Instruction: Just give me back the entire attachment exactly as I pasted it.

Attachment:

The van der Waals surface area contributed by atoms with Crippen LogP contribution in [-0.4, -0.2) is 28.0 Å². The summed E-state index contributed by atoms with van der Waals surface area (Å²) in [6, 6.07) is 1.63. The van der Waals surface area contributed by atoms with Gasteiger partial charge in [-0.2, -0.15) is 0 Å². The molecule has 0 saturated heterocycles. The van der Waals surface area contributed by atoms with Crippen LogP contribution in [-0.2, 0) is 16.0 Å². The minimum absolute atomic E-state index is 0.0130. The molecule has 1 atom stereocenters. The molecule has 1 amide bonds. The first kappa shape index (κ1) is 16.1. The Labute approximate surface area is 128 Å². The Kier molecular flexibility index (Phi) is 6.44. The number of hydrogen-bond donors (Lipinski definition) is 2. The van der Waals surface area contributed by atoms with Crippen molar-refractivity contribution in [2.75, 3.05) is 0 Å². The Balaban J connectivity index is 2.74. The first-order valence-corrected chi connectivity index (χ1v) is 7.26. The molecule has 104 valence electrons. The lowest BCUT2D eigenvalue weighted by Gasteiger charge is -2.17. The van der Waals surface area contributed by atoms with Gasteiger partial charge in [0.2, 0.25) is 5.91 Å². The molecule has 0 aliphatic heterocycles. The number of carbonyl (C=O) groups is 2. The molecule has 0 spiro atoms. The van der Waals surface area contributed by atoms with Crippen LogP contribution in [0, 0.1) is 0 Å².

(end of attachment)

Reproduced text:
The van der Waals surface area contributed by atoms with Crippen LogP contribution in [-0.4, -0.2) is 28.0 Å². The summed E-state index contributed by atoms with van der Waals surface area (Å²) in [6, 6.07) is 1.63. The van der Waals surface area contributed by atoms with Gasteiger partial charge in [-0.2, -0.15) is 0 Å². The molecule has 0 saturated heterocycles. The van der Waals surface area contributed by atoms with Crippen LogP contribution in [-0.2, 0) is 16.0 Å². The minimum absolute atomic E-state index is 0.0130. The molecule has 1 atom stereocenters. The molecule has 1 amide bonds. The first kappa shape index (κ1) is 16.1. The Labute approximate surface area is 128 Å². The Kier molecular flexibility index (Phi) is 6.44. The number of hydrogen-bond donors (Lipinski definition) is 2. The van der Waals surface area contributed by atoms with Crippen molar-refractivity contribution in [2.75, 3.05) is 0 Å². The Balaban J connectivity index is 2.74. The first-order valence-corrected chi connectivity index (χ1v) is 7.26. The molecule has 104 valence electrons. The lowest BCUT2D eigenvalue weighted by Gasteiger charge is -2.17. The van der Waals surface area contributed by atoms with Gasteiger partial charge in [0.2, 0.25) is 5.91 Å². The molecule has 0 aliphatic heterocycles. The number of carbonyl (C=O) groups is 2. The molecule has 0 spiro atoms. The van der Waals surface area contributed by atoms with Crippen LogP contribution in [0, 0.1) is 0 Å².